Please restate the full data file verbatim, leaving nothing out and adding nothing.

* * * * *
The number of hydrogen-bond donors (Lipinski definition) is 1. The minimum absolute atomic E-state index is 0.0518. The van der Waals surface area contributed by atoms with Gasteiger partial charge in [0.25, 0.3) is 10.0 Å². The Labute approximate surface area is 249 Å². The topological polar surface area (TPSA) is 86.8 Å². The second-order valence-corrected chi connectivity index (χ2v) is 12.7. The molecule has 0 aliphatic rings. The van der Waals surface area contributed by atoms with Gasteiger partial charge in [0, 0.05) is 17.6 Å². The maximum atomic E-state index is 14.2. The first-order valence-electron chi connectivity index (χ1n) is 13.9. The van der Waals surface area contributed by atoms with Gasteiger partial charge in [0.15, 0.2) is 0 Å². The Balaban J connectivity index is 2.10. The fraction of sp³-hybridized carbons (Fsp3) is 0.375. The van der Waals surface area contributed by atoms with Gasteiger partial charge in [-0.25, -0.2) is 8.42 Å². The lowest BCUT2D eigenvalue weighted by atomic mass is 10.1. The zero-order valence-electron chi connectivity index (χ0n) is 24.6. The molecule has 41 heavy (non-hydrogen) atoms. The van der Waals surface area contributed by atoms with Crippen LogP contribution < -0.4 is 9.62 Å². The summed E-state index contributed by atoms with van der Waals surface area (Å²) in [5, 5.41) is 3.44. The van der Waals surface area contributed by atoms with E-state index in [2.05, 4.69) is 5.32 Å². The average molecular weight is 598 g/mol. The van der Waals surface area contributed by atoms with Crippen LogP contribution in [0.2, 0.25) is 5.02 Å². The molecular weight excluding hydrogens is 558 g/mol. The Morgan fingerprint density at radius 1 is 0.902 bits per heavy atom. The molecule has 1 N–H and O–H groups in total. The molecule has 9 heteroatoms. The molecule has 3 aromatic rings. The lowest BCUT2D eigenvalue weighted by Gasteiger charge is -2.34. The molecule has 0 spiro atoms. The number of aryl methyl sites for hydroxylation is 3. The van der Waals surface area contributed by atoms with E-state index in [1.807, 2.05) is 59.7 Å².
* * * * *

The number of hydrogen-bond donors (Lipinski definition) is 1. The minimum absolute atomic E-state index is 0.0518. The van der Waals surface area contributed by atoms with Gasteiger partial charge in [0.25, 0.3) is 10.0 Å². The Labute approximate surface area is 249 Å². The topological polar surface area (TPSA) is 86.8 Å². The second-order valence-corrected chi connectivity index (χ2v) is 12.7. The molecule has 0 aliphatic rings. The van der Waals surface area contributed by atoms with Gasteiger partial charge in [0, 0.05) is 17.6 Å². The maximum atomic E-state index is 14.2. The first-order valence-electron chi connectivity index (χ1n) is 13.9. The van der Waals surface area contributed by atoms with Gasteiger partial charge in [0.15, 0.2) is 0 Å². The Balaban J connectivity index is 2.10. The fraction of sp³-hybridized carbons (Fsp3) is 0.375. The van der Waals surface area contributed by atoms with Gasteiger partial charge in [-0.25, -0.2) is 8.42 Å². The lowest BCUT2D eigenvalue weighted by atomic mass is 10.1. The zero-order valence-electron chi connectivity index (χ0n) is 24.6. The molecule has 41 heavy (non-hydrogen) atoms. The van der Waals surface area contributed by atoms with Crippen LogP contribution < -0.4 is 9.62 Å². The summed E-state index contributed by atoms with van der Waals surface area (Å²) in [5, 5.41) is 3.44. The van der Waals surface area contributed by atoms with E-state index in [2.05, 4.69) is 5.32 Å². The average molecular weight is 598 g/mol. The van der Waals surface area contributed by atoms with Crippen LogP contribution in [0.2, 0.25) is 5.02 Å². The molecular weight excluding hydrogens is 558 g/mol. The Morgan fingerprint density at radius 1 is 0.902 bits per heavy atom. The molecule has 1 N–H and O–H groups in total. The molecule has 9 heteroatoms. The molecule has 3 aromatic rings. The lowest BCUT2D eigenvalue weighted by Gasteiger charge is -2.34. The molecule has 0 spiro atoms. The number of aryl methyl sites for hydroxylation is 3. The van der Waals surface area contributed by atoms with E-state index in [1.807, 2.05) is 59.7 Å².